Falconry Friday! Feathers, Daylight, and Molting

February 10, 2017  •  Leave a Comment

Hi all!  Now that the hunting season is over and our hawks are starting the molt I thought we'd take a closer look at the molting process as well as feathers in general.


Up until fairly recently , there was quite a bit of "which came first, the chicken or the egg?" debate about feathers: 

Did dinosaurs have feathers? (yes)

Are birds living dinosaurs? (yes)

Who else has the genes for feather production? (pretty much everyone - including humans)



Recent fossil finds, especially in China, show feather prevalence many millions of years before birds took to the air and DNA studies have shown that feather production is genetically well preserved across many non-avian genera (including us).  This genetic prevalence across the animal kingdom supports the notion that the genetic basis for feather growth pre-dates birds (and even dinosaurs).  So, while we all have the genes, we don't seem to have the on-off switches - leaving modern birds the only ones capable of growing actual feathers.


As many of you will recall from the following chart, feathers (15%) are a larger portion of a bird's weight than the skeleton (11%). Growing them initially, and replacing them annually, represents an enormous energy commitment!





Raptor Composition by weight:

  • 15% Feathers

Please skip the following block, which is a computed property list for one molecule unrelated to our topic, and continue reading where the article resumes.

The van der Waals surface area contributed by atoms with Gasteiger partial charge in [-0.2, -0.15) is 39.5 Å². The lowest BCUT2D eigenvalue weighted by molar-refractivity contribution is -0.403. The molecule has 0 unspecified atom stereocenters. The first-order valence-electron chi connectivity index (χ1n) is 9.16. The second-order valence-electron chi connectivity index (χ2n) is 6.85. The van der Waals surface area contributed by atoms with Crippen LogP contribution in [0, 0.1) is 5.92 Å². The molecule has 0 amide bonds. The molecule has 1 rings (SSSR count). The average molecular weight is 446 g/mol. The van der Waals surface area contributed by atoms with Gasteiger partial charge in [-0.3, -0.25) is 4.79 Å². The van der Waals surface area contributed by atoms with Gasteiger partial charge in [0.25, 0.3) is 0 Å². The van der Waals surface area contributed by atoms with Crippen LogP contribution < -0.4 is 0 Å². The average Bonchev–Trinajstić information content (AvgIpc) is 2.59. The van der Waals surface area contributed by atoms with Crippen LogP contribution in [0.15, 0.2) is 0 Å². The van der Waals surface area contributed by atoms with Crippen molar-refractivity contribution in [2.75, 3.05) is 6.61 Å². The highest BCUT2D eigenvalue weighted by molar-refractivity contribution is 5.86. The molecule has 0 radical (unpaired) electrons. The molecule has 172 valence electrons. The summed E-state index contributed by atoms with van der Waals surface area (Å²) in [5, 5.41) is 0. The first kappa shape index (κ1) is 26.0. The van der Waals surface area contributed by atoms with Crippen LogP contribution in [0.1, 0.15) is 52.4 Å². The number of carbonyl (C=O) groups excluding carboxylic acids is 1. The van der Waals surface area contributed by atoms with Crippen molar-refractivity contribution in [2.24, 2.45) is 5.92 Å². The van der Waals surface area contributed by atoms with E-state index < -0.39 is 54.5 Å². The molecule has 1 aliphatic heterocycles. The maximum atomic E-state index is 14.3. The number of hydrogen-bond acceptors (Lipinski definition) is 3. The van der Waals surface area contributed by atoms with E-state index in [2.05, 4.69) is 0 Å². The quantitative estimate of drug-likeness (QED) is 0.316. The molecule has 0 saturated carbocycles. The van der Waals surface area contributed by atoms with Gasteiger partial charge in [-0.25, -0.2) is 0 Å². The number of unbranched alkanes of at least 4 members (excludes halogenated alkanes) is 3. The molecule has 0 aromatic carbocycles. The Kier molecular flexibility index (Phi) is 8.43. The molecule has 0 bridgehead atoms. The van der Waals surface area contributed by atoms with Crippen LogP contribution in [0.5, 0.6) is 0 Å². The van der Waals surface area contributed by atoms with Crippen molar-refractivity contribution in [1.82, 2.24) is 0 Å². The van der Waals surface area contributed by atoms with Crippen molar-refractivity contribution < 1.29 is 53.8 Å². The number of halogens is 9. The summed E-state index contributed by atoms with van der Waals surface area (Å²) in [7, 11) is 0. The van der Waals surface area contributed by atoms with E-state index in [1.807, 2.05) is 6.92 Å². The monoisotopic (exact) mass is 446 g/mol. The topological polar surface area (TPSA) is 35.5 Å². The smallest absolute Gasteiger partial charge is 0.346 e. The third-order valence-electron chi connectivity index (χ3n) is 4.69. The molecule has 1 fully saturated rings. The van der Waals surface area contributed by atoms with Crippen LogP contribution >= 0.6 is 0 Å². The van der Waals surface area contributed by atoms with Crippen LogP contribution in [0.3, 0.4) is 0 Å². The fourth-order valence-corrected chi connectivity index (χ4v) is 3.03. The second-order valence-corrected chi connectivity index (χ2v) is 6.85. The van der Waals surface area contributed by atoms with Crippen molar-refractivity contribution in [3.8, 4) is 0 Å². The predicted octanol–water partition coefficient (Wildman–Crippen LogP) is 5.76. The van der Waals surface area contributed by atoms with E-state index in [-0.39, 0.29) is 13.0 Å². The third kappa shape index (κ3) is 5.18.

• 11% Bone
  • 17% Breast muscle
  • 10% skin
  • 10% Fat
  • 10% Leg muscle
  • 9% Wing muscle
  • 18% Combined Organs





The number of individual vaned feathers varies by species - from a low of around 1,000 for hummingbirds to as many as 25,000 for large waterfowl like swans (most raptors fall in the 7,000-10,000 feather range).  Regardless, each individual feather grows in the same way: as a helix, or spiral, from a temporary keratin sheath.  As the feather elongates, new barbs are laid down onto the main vane (rachus) by a germinal collar. As the feather reaches full length, the germinal collar lays down the solid quill (calamus). For the long flight feathers, this process takes around 6-10 weeks.

Here is an illustration of this growth from Thor Hanson's excellent book Feathers :




And here are a few photos of the new feather emerging from the temporary sheath as it grows:


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In this way, subsequent feathers are continuous with their predecessors - the new feather pushes the old one out as it grows in a continuous string. This also explains why, if a mature feather is traumatically pulled from it's soft tissue sheath, it may not regrow -- the feather's artery and germinal collar may be too damaged to produce new keratin.

Alternately, a damage feather follicle may produce a defective feather, either just once or permanently.


A good example of transient damage is the presence of "stress marks" or "hunger traces".  These weak spots along the feather shaft are the result of a nutritional deficiency during feather growth that effect the current feather(s) but not necessarily future ones.


More permanent defects can sometimes be caused by a West Nile virus infection during feather growth - these feathers will often slough at the keratin sheath with replacements in subsequent years bearing a defect at that stage of growth (as in Stanley the Hellgate Osprey's wonky flight feather).

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While the growth of each individual feather is the same, the pattern of growth is very different for adults as compared to hatchlings.